Logistics, Warehousing and Transportation in China (Part 2)

Posted by Reading Time: 5 minutes

By Matthew J. Zito

China, the world’s second largest economy and third largest country by area, is experiencing insatiable demand for transportation and logistics services—so much so that dedicated service providers are struggling to keep up, causing some of China’s biggest retailers to strike out on their own with in-house logistics arms.

In Part 1 of this article, we gave an overview of the logistics sector in China and its growth factors, including the catalytic role of e-commerce in the expansion of the industry. In this second installment, we expand our focus to foreign investment in China’s logistics and transportation industries, the special role of the Shanghai Free Trade Zone and the future course of the industry.

Foreign investment — Just as nature abhors a vacuum, so have global private equity firms been moving quickly to take advantage of the demand for logistics in China, such that the industry now receives 2.8 percent of all FDI into China. Since 2005, foreign investment has been permitted in most sectors of China’s logistics and transport services industry, excluding certain basic services such as mail. In 2013, total investment in warehouses and distribution centers in China rose 38.8 percent year-on-year to RMB 3.2 billion.

Global Logistic Properties Ltd (GLP), the biggest foreign builder of logistics facilities in China, has already spent US$1.2 billion to build an incredible 280 warehouses in China in 2014. Other major deals include Mapletree Investments (US$1.4 billion), Carlyle and The Townsend Group (US$200 million) and Warburg Pincus. The latter has been a major investor (US$200 million) in Chinese warehousing developer and operator e-Shang, which in December was approved for a US$120 million pre-IPO loan and currently owns over 1.5 million square meters of logistics space in China.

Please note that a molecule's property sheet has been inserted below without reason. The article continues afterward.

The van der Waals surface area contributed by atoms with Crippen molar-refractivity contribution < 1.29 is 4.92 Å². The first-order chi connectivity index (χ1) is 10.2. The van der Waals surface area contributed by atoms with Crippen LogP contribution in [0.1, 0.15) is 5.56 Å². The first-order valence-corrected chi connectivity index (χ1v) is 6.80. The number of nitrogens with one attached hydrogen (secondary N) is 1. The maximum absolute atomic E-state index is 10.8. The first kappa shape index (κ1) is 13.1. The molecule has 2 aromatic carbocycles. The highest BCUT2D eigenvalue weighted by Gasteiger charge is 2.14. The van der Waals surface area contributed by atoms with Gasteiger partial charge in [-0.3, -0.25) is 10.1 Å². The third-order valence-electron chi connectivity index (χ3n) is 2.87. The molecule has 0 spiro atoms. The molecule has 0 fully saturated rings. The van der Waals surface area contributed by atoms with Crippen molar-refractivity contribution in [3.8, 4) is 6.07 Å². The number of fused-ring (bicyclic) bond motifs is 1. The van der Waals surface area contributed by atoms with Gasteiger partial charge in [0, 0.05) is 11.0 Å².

RELATED: China’s VAT Reform and Its Impact on the Transportation Industry

Barriers — Several factors are impeding the further expansion of logistics and transportation services in China, including difficulties acquiring land, outdated warehousing technology and regulatory complications. Hardly superficial inconveniences, these can make it twice as expensive to transport goods in China compared with the U.S., despite the difference in wages between the two, according to GLP.

Chief among the difficulties faced by private enterprises is acquiring land for logistics use. Because warehouses are typically sprawling, low-tax-revenue, low-employment properties, they have few points to recommend them to the local governments in charge of allocation.

A second class of problems concerns warehouses themselves. Less than 20 percent of China’s warehouses are classified as modern, which includes the use of fully computerized tracking systems and retail technology. Illustrating just how low-tech warehouse operations in China can be, loading trucks by hand remains common practice in the absence of raised loading bays.

Lastly, the transportation and logistics industry remains subject to certain restrictions on foreign investment and operations. This has made it necessary for foreign logistics companies to enter into domestic partnerships, such as GLP’s US$2.5 billion deal with Hopu Investment. Other restrictions apply to the use of transportation channels: on some lines of China’s extensive rail network, for example, only raw materials may be transported. These are also blamed for the alarmingly high rate of no-load journeys in the domestic trucking industry: some 37 percent of trucks are unable to find loads for their return trips.